good job google, thank you. ignore the paid prostitutes howling about not including H.264. we who have genuine opinions, not opinions derived from corporate pay, are on your side, and support your decision. thank you

H.264 IS unambiguously open (3, Insightful)

Anonymous Coward | more than 3 years ago | (#34861742)

H.264 is an open, international standard. Indeed, there is nothing left to talk about.

Free != "open"
Open source != "open" (in this context)

This has nothing to do with "paid prostitutes". The reason H.264 costs money is that there is a shitload of patents that all have been dealt with as part of the patent pool. WebM may be encumbered, it may not — but we don't know. It's it's most certainly not an open standard in the same way the MPEG family of international standards are.

Look up the definition. (2)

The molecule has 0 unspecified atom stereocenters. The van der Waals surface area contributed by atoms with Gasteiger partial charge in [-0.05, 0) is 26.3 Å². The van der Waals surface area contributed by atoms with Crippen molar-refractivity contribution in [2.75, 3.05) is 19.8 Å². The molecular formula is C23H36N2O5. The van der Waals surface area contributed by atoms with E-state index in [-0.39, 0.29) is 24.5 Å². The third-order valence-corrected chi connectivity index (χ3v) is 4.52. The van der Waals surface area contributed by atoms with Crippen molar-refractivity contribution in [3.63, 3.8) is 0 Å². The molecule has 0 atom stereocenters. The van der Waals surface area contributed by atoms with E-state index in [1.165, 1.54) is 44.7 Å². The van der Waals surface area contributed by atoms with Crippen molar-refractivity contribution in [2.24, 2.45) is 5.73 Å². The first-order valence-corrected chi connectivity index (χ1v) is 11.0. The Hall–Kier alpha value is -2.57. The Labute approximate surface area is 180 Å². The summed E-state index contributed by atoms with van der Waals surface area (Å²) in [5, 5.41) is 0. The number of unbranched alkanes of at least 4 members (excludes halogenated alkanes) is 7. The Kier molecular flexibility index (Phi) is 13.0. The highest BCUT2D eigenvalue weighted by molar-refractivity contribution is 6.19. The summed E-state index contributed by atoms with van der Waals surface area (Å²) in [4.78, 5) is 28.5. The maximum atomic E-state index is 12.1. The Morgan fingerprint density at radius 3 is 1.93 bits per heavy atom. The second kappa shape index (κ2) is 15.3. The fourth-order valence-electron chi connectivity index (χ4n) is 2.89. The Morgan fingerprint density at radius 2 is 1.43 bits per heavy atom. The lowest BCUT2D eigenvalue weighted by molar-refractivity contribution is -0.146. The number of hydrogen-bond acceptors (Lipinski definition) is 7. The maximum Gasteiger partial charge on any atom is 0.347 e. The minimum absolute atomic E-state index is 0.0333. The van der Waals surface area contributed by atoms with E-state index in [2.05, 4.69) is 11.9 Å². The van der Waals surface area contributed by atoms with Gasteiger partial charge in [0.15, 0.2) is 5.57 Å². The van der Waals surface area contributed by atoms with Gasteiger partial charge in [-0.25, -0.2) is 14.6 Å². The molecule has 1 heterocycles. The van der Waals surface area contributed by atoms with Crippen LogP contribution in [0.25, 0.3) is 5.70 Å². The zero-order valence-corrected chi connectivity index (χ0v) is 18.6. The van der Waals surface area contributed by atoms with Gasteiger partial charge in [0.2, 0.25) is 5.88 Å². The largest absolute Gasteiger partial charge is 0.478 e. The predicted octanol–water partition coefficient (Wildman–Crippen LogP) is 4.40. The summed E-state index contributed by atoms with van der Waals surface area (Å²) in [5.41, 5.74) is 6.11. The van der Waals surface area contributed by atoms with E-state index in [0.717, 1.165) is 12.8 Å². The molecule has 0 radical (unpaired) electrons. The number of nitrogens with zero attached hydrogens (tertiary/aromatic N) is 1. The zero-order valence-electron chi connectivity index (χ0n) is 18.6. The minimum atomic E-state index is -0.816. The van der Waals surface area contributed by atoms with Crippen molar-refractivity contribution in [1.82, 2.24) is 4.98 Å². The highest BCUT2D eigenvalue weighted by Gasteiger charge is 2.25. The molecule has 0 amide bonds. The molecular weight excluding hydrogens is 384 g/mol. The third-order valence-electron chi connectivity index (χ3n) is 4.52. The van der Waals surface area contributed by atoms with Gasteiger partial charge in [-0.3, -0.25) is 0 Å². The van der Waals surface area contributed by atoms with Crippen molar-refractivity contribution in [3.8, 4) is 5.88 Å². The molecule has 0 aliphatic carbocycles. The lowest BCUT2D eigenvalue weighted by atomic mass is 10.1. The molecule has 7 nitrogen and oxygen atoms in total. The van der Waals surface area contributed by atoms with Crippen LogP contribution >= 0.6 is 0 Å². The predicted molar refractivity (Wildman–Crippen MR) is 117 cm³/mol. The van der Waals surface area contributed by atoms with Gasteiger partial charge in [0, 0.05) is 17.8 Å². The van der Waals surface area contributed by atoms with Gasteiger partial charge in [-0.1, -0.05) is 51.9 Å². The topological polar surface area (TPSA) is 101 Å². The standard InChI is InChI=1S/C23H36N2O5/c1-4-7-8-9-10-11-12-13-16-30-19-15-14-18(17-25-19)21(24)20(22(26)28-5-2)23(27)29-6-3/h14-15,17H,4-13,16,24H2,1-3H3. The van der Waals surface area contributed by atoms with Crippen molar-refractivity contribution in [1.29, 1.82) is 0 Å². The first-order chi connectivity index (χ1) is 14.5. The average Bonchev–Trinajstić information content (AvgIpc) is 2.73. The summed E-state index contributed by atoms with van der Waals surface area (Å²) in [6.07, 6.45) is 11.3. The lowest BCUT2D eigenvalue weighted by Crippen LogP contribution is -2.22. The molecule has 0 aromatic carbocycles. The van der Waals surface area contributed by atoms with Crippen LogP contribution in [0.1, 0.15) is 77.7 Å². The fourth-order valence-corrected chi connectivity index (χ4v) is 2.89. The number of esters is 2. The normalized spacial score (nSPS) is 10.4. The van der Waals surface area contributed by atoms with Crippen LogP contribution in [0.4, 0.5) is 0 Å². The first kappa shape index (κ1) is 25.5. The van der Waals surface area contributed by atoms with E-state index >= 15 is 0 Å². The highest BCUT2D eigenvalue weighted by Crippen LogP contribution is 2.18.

mathemaniac (61325) | more than 3 years ago | (#34861480)

This is more bastardization of the term "open". Refer to

http://en.wikipedia.org/wiki/Open_Source_Definition [wikipedia.org]

Re:Look up the definition. (1)

Joehonkie (665142) | more than 3 years ago | (#34861582)

Surprisingly, the open source movement doesn't get to define words for the rest of the world.

well said. (2)

unity100 (970058) | more than 3 years ago | (#34861708)

it is precisely as thus - ars technica is redefining 'open', in order to make it not open, despite being called open, so that proprietary sources can retain custody of standards, mooching money off of it to the detriment of end users and internet proliferation by raising costs as thus.